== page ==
When it comes to game engines, things are a lot easier nowadays. Go back 10-15 years and developers didn’t have pre-packaged offerings from Crytek, or Epic Games to utilise, they had to build their own physics engine and their own animation systems. Still, while there are a lot of great FPS offerings and real cross platform development options with something like Unity, you don’t hear much in the way of strategy engines. Well that’s what Oxide has been working on.
Made up of a who’s-who list of game developers, API builders and designers, Oxide wants to offer the world a cross-platform, 64bit 3D engine, with really strong multi-core support and designed with strategy titles in mind. Known as Nitrous, this development has already drawn the attention of a few game producers, so it might not be long before new strategy titles land that easily compete with the likes of Total War: Rome II in performance and visuals.
While Rome II might have used a somewhat antiquated engine in Warscape though – which makes its beauty even more impressive – Nitrous is designed with contemporary systems in mind. It’s said to to offer on-the-fly multi-core support, sending instructions to whichever core has the most freely available. This allows no bottleneck in CPU to GPU interface, as well as spreading the load from CPU related tasks. The fact that it’s 64bit also means there’s potential for truly massive textures.
It should also lead to huge unit numbers: “The Nitrous engine has made great progress on the fundamental substrate for parallel compute in PC games. Their tasking system shows near-linear scaling across Intel’s high-end desktop PCs, which translates into players being able to control an unprecedented 10,000 interactive units in their engine,” said Mike Burrows, principal engineer and technical director for visual computing engineering at Intel.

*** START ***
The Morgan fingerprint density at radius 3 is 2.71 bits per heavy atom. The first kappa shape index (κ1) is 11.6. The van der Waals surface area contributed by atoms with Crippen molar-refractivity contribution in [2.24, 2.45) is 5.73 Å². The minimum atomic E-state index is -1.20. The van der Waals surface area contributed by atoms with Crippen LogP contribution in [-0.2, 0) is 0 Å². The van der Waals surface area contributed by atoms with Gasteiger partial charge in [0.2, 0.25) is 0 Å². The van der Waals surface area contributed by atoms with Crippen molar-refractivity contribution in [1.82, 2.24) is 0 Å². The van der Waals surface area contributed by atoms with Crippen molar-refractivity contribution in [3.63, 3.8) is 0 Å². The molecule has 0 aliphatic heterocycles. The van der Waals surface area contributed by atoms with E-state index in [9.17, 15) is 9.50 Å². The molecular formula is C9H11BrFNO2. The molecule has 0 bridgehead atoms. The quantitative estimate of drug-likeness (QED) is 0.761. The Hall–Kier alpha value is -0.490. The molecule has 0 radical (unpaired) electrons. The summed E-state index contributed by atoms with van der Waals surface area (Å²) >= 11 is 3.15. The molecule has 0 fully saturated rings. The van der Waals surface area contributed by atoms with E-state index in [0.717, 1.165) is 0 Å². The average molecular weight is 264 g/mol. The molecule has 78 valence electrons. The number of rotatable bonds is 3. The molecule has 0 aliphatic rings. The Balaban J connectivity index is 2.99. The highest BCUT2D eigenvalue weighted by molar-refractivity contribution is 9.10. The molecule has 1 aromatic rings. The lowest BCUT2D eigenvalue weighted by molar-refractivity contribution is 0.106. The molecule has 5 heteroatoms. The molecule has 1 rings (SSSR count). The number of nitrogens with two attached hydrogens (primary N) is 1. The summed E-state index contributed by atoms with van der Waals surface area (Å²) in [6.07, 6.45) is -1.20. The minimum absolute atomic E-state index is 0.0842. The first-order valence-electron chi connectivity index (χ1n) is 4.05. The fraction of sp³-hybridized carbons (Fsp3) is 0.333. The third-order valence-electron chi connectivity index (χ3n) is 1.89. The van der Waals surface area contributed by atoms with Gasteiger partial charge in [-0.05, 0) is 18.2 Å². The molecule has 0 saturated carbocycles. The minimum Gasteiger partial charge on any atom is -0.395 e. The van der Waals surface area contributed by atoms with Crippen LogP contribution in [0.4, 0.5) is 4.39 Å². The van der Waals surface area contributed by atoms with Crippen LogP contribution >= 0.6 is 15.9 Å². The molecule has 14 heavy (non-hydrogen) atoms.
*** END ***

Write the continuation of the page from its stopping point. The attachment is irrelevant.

It’ll work fine on AMD hardware too, with next-gen consoles from both Microsoft and Sony to be in the loop for development, meaning we may see some better RTS titles on console platforms.
“We see an enormous opportunity for developers with a 64-bit multicore engine. The challenge in developing next-generation strategy games is that players expect the world to have visuals comparable to high-end first person shooters while still expecting hundreds or thousands of units, buildings, and other elements on screen at the same time,” said Derek Paxton, vice president of Stardock Entertainment. “With Nitrous, we’ll be able to have visuals and performance with a fidelity never seen before in a strategy game.”
Some of the names involved in the development of Nitrous should turn a few heads. Dan Baker used to work at Microsoft, developing the D3D9 10 and 11 APIs; Tim Kip, engine development veteran; Marc Meyer, Civilisation V interface designer; Brian Wade, lead programmer on Civilisation V, Command and Conquer 3: Kane’s wrath and more; Brad Wardell, founder of Stardock and Nathan Heazlett, RTS artistry expert.
All of the names above are partners with the new Oxide company, apart from Mr Heazlett at the end there. Here’s hoping that doesn’t lead to a too many cooks in the kitchen situation. Mr Wardell though is an interesting addition, as it’s Stardock’s investment fund that is helping drive the new company and it’s engine’s development.
For more information, head to Oxide’s site.
KitGuru Says: I’ve long been a fan of strategy titles, far more than FPS games if I’m honest. I’m interested to see what Oxide can do here. It’ll need some developers to sign on before it’s hailed as anything close to a success however.